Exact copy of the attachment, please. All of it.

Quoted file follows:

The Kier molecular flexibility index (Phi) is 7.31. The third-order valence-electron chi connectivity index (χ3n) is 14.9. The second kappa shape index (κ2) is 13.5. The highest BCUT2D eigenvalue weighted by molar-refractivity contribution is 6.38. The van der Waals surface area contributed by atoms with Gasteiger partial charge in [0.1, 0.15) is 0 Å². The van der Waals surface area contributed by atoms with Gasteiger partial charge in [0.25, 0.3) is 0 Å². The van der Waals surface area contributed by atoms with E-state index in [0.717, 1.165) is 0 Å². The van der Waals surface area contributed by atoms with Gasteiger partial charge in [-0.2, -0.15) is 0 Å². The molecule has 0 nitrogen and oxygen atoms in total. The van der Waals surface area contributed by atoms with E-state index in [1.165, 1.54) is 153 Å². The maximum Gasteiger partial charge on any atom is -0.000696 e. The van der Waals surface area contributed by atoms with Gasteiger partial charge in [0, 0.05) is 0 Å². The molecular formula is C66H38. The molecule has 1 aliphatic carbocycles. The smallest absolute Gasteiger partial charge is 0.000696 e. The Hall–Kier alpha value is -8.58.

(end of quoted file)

The Kier molecular flexibility index (Phi) is 7.31. The third-order valence-electron chi connectivity index (χ3n) is 14.9. The second kappa shape index (κ2) is 13.5. The highest BCUT2D eigenvalue weighted by molar-refractivity contribution is 6.38. The van der Waals surface area contributed by atoms with Gasteiger partial charge in [0.1, 0.15) is 0 Å². The van der Waals surface area contributed by atoms with Gasteiger partial charge in [0.25, 0.3) is 0 Å². The van der Waals surface area contributed by atoms with E-state index in [0.717, 1.165) is 0 Å². The van der Waals surface area contributed by atoms with Gasteiger partial charge in [-0.2, -0.15) is 0 Å². The molecule has 0 nitrogen and oxygen atoms in total. The van der Waals surface area contributed by atoms with E-state index in [1.165, 1.54) is 153 Å². The maximum Gasteiger partial charge on any atom is -0.000696 e. The van der Waals surface area contributed by atoms with Gasteiger partial charge in [0, 0.05) is 0 Å². The molecular formula is C66H38. The molecule has 1 aliphatic carbocycles. The smallest absolute Gasteiger partial charge is 0.000696 e. The Hall–Kier alpha value is -8.58.